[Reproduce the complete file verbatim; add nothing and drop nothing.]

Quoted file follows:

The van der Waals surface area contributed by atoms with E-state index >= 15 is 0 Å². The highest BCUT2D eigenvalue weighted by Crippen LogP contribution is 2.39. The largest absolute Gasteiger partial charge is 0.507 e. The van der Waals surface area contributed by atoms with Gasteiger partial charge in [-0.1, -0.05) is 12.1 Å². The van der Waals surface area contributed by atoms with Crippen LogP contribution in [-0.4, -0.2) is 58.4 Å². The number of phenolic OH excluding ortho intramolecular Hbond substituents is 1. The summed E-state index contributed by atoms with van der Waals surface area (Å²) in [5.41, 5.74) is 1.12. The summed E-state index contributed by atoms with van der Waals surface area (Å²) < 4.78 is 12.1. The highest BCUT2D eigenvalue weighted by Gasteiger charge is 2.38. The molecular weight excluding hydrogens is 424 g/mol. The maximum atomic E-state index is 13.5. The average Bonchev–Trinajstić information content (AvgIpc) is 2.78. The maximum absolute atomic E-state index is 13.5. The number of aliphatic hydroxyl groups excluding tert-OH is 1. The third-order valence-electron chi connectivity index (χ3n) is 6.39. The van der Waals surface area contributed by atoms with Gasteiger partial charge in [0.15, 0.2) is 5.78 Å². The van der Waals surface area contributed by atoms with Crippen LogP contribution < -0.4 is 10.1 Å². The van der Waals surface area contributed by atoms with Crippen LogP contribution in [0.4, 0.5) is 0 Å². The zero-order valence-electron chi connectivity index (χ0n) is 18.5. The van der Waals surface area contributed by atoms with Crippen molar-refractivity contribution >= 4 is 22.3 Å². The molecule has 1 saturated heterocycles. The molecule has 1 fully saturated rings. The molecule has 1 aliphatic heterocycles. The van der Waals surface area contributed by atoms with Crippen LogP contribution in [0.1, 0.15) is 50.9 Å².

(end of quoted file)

The van der Waals surface area contributed by atoms with E-state index >= 15 is 0 Å². The highest BCUT2D eigenvalue weighted by Crippen LogP contribution is 2.39. The largest absolute Gasteiger partial charge is 0.507 e. The van der Waals surface area contributed by atoms with Gasteiger partial charge in [-0.1, -0.05) is 12.1 Å². The van der Waals surface area contributed by atoms with Crippen LogP contribution in [-0.4, -0.2) is 58.4 Å². The number of phenolic OH excluding ortho intramolecular Hbond substituents is 1. The summed E-state index contributed by atoms with van der Waals surface area (Å²) in [5.41, 5.74) is 1.12. The summed E-state index contributed by atoms with van der Waals surface area (Å²) < 4.78 is 12.1. The highest BCUT2D eigenvalue weighted by Gasteiger charge is 2.38. The molecular weight excluding hydrogens is 424 g/mol. The maximum atomic E-state index is 13.5. The average Bonchev–Trinajstić information content (AvgIpc) is 2.78. The maximum absolute atomic E-state index is 13.5. The number of aliphatic hydroxyl groups excluding tert-OH is 1. The third-order valence-electron chi connectivity index (χ3n) is 6.39. The van der Waals surface area contributed by atoms with Gasteiger partial charge in [0.15, 0.2) is 5.78 Å². The van der Waals surface area contributed by atoms with Crippen LogP contribution < -0.4 is 10.1 Å². The van der Waals surface area contributed by atoms with Crippen LogP contribution in [0.4, 0.5) is 0 Å². The zero-order valence-electron chi connectivity index (χ0n) is 18.5. The van der Waals surface area contributed by atoms with Crippen molar-refractivity contribution >= 4 is 22.3 Å². The molecule has 1 saturated heterocycles. The molecule has 1 fully saturated rings. The molecule has 1 aliphatic heterocycles. The van der Waals surface area contributed by atoms with Crippen LogP contribution in [0.1, 0.15) is 50.9 Å².